“Many of our early meetings were held in that room, which was so small that a man was not permitted to bring more than one idea with him.  We got a charter in 1897 but didn’t open up for business until 1898, so you see we are just ten years old.  We sent the few men we had on the track and field, and worried along with seconds and thirds for a short time.  It was a hard struggle in those days and the club was always in debt.  But there was a game lot of men behind it.  They gave their time and money to keep it afloat.  After a while we moved to the rooms formerly occupied by the Wyandotte Club, on East Fifty-Eighth street.
            “Other clubs began to realize we were there for the finish about this time.  Good old John Flanagan, our first big star, joined our organization and a little later Martin Sheridan dropped in.  One by one we annexed athletic stars, and at the present time we have seventy or eighty track and field performers.  The club has 1,230 members, men prominent in all branches of city being included on its roster.  Our present quarters on East Sixtieth street are entirely too small, and as soon as the building committee secures a suitable site we intend to erect the model athletic clubhouse of the country.”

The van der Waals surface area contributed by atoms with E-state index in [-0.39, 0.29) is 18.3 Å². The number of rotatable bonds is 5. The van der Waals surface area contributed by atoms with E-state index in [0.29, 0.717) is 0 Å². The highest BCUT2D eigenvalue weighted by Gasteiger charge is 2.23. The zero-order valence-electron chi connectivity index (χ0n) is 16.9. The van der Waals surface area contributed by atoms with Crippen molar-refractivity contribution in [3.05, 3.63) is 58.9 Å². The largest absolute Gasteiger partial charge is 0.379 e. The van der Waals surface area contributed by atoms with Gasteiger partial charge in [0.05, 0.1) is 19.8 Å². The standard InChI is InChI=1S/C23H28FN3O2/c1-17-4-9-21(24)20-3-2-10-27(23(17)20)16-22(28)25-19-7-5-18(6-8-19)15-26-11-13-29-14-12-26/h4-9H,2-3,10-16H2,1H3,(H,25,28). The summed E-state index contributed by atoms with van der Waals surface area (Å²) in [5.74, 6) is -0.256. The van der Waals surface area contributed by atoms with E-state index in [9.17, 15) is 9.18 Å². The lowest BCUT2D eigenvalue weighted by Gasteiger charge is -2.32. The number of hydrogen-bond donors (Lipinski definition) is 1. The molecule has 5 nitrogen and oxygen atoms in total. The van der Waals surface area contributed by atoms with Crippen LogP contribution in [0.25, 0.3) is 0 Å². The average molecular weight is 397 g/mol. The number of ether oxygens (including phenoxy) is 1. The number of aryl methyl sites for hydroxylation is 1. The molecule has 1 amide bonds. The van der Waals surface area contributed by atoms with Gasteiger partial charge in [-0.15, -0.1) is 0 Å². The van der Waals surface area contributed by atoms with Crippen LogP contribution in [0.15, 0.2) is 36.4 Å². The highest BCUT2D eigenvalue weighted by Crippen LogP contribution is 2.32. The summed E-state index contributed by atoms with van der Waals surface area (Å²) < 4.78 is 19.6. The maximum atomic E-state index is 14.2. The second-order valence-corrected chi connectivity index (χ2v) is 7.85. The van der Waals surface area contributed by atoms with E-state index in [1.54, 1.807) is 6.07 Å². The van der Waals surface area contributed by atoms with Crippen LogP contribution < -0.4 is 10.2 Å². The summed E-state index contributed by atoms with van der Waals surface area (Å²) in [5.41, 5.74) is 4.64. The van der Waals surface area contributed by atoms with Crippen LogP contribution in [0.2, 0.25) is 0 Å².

“To what do you attribute the success of your athletes?”
            “That’s easily answered.  Every man that carries the Winged Fist is made to feel at home the minute he joins our organization.  He is on the same level with the judge or banker and is not patted on the back after he wins and then forgotten until his next victory.  Knowing this our men get out and run their heads off to win a victory for the club.”
            “What do you think about America’s chances in the Olympic games?”